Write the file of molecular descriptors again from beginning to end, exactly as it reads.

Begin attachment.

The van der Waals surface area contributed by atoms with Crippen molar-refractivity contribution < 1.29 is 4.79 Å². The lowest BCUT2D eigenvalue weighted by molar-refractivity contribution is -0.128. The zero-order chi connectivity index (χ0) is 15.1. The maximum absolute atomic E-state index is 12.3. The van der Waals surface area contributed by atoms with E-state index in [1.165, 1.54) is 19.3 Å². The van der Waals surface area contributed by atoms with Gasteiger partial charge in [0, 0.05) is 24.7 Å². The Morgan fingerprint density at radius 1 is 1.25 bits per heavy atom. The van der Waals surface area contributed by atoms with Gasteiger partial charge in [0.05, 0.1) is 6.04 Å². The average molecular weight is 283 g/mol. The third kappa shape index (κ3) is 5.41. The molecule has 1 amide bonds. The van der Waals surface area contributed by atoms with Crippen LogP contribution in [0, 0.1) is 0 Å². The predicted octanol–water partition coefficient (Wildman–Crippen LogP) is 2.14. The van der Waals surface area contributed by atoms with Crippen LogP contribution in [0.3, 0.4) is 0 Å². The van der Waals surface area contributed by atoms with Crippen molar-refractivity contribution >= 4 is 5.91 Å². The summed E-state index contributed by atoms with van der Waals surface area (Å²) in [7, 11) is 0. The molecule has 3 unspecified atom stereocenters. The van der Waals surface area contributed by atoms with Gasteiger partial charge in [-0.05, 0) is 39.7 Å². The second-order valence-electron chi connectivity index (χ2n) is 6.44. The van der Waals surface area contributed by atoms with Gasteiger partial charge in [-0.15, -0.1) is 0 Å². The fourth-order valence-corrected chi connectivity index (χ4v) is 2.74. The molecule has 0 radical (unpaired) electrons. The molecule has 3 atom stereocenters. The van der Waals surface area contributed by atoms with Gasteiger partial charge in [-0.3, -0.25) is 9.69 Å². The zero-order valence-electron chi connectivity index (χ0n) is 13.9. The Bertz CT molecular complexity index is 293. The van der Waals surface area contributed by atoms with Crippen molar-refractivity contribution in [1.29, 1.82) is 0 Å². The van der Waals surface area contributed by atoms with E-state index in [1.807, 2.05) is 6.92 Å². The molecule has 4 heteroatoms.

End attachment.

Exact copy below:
The van der Waals surface area contributed by atoms with Crippen molar-refractivity contribution < 1.29 is 4.79 Å². The lowest BCUT2D eigenvalue weighted by molar-refractivity contribution is -0.128. The zero-order chi connectivity index (χ0) is 15.1. The maximum absolute atomic E-state index is 12.3. The van der Waals surface area contributed by atoms with E-state index in [1.165, 1.54) is 19.3 Å². The van der Waals surface area contributed by atoms with Gasteiger partial charge in [0, 0.05) is 24.7 Å². The Morgan fingerprint density at radius 1 is 1.25 bits per heavy atom. The van der Waals surface area contributed by atoms with Gasteiger partial charge in [0.05, 0.1) is 6.04 Å². The average molecular weight is 283 g/mol. The third kappa shape index (κ3) is 5.41. The molecule has 1 amide bonds. The van der Waals surface area contributed by atoms with Crippen LogP contribution in [0, 0.1) is 0 Å². The predicted octanol–water partition coefficient (Wildman–Crippen LogP) is 2.14. The van der Waals surface area contributed by atoms with Crippen LogP contribution in [0.3, 0.4) is 0 Å². The van der Waals surface area contributed by atoms with Crippen molar-refractivity contribution >= 4 is 5.91 Å². The summed E-state index contributed by atoms with van der Waals surface area (Å²) in [7, 11) is 0. The molecule has 3 unspecified atom stereocenters. The van der Waals surface area contributed by atoms with Gasteiger partial charge in [-0.05, 0) is 39.7 Å². The second-order valence-electron chi connectivity index (χ2n) is 6.44. The van der Waals surface area contributed by atoms with Gasteiger partial charge in [-0.15, -0.1) is 0 Å². The fourth-order valence-corrected chi connectivity index (χ4v) is 2.74. The molecule has 0 radical (unpaired) electrons. The molecule has 3 atom stereocenters. The van der Waals surface area contributed by atoms with Gasteiger partial charge in [-0.3, -0.25) is 9.69 Å². The zero-order valence-electron chi connectivity index (χ0n) is 13.9. The Bertz CT molecular complexity index is 293. The van der Waals surface area contributed by atoms with Crippen molar-refractivity contribution in [1.29, 1.82) is 0 Å². The van der Waals surface area contributed by atoms with E-state index in [1.807, 2.05) is 6.92 Å². The molecule has 4 heteroatoms.